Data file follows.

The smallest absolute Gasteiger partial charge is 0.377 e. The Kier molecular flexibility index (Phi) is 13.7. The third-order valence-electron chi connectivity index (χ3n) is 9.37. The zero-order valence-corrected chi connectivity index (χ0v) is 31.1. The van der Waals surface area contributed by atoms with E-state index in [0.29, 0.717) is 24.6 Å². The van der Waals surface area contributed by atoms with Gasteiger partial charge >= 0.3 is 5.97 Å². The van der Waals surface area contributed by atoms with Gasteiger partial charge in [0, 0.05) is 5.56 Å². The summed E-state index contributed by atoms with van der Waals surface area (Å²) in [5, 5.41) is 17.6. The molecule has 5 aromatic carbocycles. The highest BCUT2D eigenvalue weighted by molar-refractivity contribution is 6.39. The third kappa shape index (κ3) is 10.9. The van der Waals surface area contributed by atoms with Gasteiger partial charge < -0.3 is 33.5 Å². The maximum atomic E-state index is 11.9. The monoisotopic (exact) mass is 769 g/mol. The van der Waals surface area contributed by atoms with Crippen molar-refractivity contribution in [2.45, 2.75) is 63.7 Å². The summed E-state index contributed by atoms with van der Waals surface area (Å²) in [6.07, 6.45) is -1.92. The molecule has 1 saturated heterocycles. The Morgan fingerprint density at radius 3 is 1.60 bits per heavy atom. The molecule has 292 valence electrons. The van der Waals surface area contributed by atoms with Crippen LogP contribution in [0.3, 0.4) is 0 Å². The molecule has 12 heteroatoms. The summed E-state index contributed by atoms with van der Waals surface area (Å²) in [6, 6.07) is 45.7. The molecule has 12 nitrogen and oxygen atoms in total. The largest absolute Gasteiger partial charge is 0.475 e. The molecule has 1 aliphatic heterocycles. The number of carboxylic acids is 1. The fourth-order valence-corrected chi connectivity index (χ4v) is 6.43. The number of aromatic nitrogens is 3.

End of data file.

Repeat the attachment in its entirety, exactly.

The smallest absolute Gasteiger partial charge is 0.377 e. The Kier molecular flexibility index (Phi) is 13.7. The third-order valence-electron chi connectivity index (χ3n) is 9.37. The zero-order valence-corrected chi connectivity index (χ0v) is 31.1. The van der Waals surface area contributed by atoms with E-state index in [0.29, 0.717) is 24.6 Å². The van der Waals surface area contributed by atoms with Gasteiger partial charge >= 0.3 is 5.97 Å². The van der Waals surface area contributed by atoms with Gasteiger partial charge in [0, 0.05) is 5.56 Å². The summed E-state index contributed by atoms with van der Waals surface area (Å²) in [5, 5.41) is 17.6. The molecule has 5 aromatic carbocycles. The highest BCUT2D eigenvalue weighted by molar-refractivity contribution is 6.39. The third kappa shape index (κ3) is 10.9. The van der Waals surface area contributed by atoms with Gasteiger partial charge < -0.3 is 33.5 Å². The maximum atomic E-state index is 11.9. The monoisotopic (exact) mass is 769 g/mol. The van der Waals surface area contributed by atoms with Crippen molar-refractivity contribution in [2.45, 2.75) is 63.7 Å². The summed E-state index contributed by atoms with van der Waals surface area (Å²) in [6.07, 6.45) is -1.92. The molecule has 1 saturated heterocycles. The Morgan fingerprint density at radius 3 is 1.60 bits per heavy atom. The molecule has 292 valence electrons. The van der Waals surface area contributed by atoms with Crippen LogP contribution in [0.3, 0.4) is 0 Å². The molecule has 12 heteroatoms. The summed E-state index contributed by atoms with van der Waals surface area (Å²) in [6, 6.07) is 45.7. The molecule has 12 nitrogen and oxygen atoms in total. The largest absolute Gasteiger partial charge is 0.475 e. The molecule has 1 aliphatic heterocycles. The number of carboxylic acids is 1. The fourth-order valence-corrected chi connectivity index (χ4v) is 6.43. The number of aromatic nitrogens is 3.